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The Low-Enriched Uranium Fuel Reserve at Angarsk

The Low-Enriched Uranium Fuel Reserve at Angarsk

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Cole J. Harvey

Research Associate, The James Martin Center for Nonproliferation Studies

Introduction

The Board of Governors of the International Atomic Energy Agency (IAEA) on November 27, 2009, cleared the way for a nuclear fuel reserve at Angarsk, Russia, under agency auspices. The Angarsk fuel reserve, first proposed by Russia in September 2007, is meant to ensure the supply of low-enriched uranium (LEU) to participating states in the event of a political disruption in the international uranium enrichment services market. The fuel bank should not be confused with the International Uranium Enrichment Center at Angarsk, which does not require IAEA approval. (See "The International Uranium Enrichment Center at Angarsk: A Step Towards Assured Fuel Supply?" NTI issue brief by Anya Loukianova).

The board empowered the director-general of the IAEA to conclude agreements with Russia and with states that may be interested in participating in the reserve, and approved a model version of the latter type of agreement. However, no agreement with any state seeking to participate in the reserve has been signed as of March 2010.

While enriched uranium is necessary to fuel most civilian power reactors, enrichment technology can be used to produce the fissile material for nuclear weapons. The dual-use nature of the technology is at the heart of the dispute over Iran's nuclear program, and is the reason that some states, including the United States, are eager to find approaches to the nuclear fuel cycle that provide alternatives to domestic uranium enrichment facilities. This attitude was succinctly expressed in a 2007 British paper submitted to the IAEA, which said, "The fewer the number of enrichment installations, and the more they are under multinational control, the lower the potential for nuclear proliferation."[1]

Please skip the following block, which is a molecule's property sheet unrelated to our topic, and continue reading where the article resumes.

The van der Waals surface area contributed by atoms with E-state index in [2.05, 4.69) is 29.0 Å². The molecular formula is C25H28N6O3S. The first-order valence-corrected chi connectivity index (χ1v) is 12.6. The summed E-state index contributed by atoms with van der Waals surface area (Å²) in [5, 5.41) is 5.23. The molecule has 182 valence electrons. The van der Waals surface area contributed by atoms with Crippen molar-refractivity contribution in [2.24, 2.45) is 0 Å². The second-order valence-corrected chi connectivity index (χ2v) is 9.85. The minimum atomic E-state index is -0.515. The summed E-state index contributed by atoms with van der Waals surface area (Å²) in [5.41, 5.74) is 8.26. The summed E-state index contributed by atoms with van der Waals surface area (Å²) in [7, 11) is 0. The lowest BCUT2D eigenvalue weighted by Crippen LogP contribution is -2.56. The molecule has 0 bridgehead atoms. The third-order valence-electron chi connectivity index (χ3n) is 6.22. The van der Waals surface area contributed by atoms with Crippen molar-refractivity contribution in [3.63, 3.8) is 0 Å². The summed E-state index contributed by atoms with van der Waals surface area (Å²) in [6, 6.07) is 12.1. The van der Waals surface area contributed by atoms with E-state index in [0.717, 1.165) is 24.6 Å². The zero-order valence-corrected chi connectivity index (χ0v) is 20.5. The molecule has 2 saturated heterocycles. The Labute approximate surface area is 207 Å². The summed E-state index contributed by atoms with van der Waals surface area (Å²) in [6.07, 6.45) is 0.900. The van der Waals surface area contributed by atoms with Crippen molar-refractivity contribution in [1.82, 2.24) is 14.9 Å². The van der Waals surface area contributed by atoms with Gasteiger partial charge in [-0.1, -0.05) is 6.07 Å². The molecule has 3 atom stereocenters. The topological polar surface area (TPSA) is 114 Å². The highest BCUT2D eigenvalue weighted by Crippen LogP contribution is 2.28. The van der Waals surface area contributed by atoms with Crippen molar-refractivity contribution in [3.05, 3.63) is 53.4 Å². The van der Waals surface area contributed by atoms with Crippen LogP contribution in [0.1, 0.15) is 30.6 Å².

The risk that imports of nuclear fuel might be cut off for political purposes is one reason a state might choose to develop a national uranium enrichment capability. Proponents of the fuel bank concept argue that, by guaranteeing fuel supply to wary states, the reserve reduces the incentive for such states to develop their own indigenous uranium enrichment facilities. U.S. President Barack Obama endorsed the concept in his April 5, 2009, speech in Prague, saying that the international community "should build a new framework for civil nuclear cooperation, including an international fuel bank, so that countries can access peaceful power without increasing the risks of proliferation."[2]

The fuel bank at Angarsk is one of a dozen proposals made in recent years, following the exposure of Iran's covert enrichment facility in 2003, meant to provide assurance of supply to importer states by taking a multilateral approach to the nuclear fuel cycle. These approaches range from an enrichment bond concept proposed by the United Kingdom (whereby supplier states would grant legally-binding advance assurance of export, with the IAEA as guarantor[3]), to fuel banks like the one intended for Angarsk, to full-scale international uranium enrichment facilities proposed (separately) by Germany and Russia.[4]